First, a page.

I will always miss my mom, I'm sure, although I imagine the pain will get easier just as it did after my dad died. I miss hearing Jonah's dad hum his little songs or seeing him sit out on the front porch or hearing him ask me if I brought snow from Utah. I see how his passing has made Jonah's mom more lonely. I miss my dad when I hear a particular country song or "Hang Down Your Head, Tom Dooley" by the Kingston Trio. I miss my mom when I happen across a favorite movie of hers or when I'm out to lunch at a restaurant we frequented.
I guess that's life. And I'm grateful for the reminders that bring back pleasant memories. I often wonder what people will miss about me when I go.
Yesterday Jonah and I went to the cemetery to honor his father. Neither of us are really cemetery-goers, but Jonah was curious about Day of the Dead festivities that were taking place at the heavily Hispanic cemetery. I was truly surprised by the goings-on. There was a high school Mariachi band (a very good one at that); a taco truck, balloon animals; face-painting, people hanging out in lawn chairs, etc. For many, it was an all day celebration.
The cemetery where Mom and Dad are buried has a reputation for being a bit solemn and quiet, which is actually how I prefer it. I would think a Mariachi band and a taco truck would be kicked out of the cemetery for disturbing the peace. The most music I've heard at Mom's cemetery was the sound of a lone bagpipe. Jonah's dad's cemetery seems much more relaxed than Mom's cemetery does. To each his own, I guess. Truth be told, the Mariachi music was quite enjoyable.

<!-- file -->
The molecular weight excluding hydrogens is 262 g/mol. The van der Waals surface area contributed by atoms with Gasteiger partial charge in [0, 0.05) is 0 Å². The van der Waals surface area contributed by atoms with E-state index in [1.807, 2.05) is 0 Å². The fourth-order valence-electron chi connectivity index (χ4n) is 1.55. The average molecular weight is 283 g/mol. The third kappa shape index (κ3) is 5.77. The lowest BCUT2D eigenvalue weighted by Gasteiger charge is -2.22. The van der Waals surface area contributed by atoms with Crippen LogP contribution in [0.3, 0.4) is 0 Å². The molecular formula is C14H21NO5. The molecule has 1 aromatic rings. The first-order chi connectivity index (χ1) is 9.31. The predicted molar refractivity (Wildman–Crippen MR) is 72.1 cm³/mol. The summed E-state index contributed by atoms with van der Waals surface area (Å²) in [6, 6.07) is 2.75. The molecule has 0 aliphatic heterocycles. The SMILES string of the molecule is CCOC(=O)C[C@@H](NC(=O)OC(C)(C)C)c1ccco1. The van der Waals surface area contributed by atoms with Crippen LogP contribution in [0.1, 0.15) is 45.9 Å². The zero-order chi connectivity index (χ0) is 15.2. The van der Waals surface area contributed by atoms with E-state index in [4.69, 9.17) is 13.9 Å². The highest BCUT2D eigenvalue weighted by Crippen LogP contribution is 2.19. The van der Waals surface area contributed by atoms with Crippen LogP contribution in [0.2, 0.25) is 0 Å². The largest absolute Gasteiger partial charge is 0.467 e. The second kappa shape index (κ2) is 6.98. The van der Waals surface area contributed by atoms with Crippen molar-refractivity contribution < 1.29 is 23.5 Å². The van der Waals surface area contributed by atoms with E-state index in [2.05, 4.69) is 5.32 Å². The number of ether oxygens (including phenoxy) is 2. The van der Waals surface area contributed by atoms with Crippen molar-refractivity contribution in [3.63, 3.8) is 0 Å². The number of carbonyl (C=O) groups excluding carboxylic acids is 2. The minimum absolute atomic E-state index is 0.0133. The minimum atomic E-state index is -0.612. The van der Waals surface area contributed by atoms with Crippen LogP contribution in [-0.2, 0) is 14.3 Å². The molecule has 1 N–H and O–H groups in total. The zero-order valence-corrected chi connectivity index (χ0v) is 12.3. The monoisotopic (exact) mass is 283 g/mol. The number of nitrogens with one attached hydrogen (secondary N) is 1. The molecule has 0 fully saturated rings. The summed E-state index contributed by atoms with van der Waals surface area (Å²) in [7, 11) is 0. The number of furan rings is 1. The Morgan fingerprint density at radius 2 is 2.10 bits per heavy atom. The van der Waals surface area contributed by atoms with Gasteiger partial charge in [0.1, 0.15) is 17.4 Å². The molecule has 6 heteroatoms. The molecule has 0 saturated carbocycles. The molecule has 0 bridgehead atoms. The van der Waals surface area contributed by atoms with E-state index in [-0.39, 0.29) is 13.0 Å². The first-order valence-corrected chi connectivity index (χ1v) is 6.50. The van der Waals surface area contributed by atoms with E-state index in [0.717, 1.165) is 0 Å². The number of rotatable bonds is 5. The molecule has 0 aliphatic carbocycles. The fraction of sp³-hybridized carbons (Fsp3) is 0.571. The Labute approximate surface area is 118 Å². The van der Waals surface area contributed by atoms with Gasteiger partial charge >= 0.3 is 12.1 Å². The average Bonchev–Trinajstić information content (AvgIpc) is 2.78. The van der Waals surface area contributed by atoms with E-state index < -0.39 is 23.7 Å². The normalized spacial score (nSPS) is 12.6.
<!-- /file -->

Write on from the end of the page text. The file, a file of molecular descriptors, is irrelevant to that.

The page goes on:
But the atmosphere was much different than I am used to. Not bad. Not good. Just different.
Jonah left some flowers, candles, a coffee cup (representing his Dad's favorite beverage), a garden glove (representing his love of gardening) with a brick on top of it (representing the foundation he built with his children and family) and a framed photo along side the other mementos that had been left, including a wrench (representing his love of fixing cars), a statue, and a piece of duct tape that said "I love you." It's so interesting how different people memorialize their dead loved ones. I have a feeling Mom's cemetery would only have allowed the flowers.
When we were listening to the Mariachi band, I noticed two gravestones placed very close to each other: one was a Jewish man who died at the exact same age I am now, and the other was a black man who died at 20. I don't know why it struck me, but I liked the idea that there were no racial or religious divides in this cemetery. I also was struck by how many young people were buried in this cemetery. I encountered grave after grave where the deceased was in his or her teens or twenties. I wondered why so many had died so young.
We then went to a different part of the cemetery where Jonah's grandfather was buried. It took us a while to find him, mainly because Jonah had told me to look for a fairly new upright stone with an eagle on it. It turned out the stone was flat rather than upright, dirty, and had no eagle on it. It also turned out that after having walked around extensively looking for it that the stone was a mere 15 feet right in front of Jonah's truck.
After the cemetery we went over to Jonah's sister's house, where Jonah's great-nephew was celebrating his first year of life. It seemed apropos to be celebrating his birthday after so many days focused on death. We visited with Jonah's family and his mom.
Anyway, I miss Mom, and my Day of the Dead experience was educational.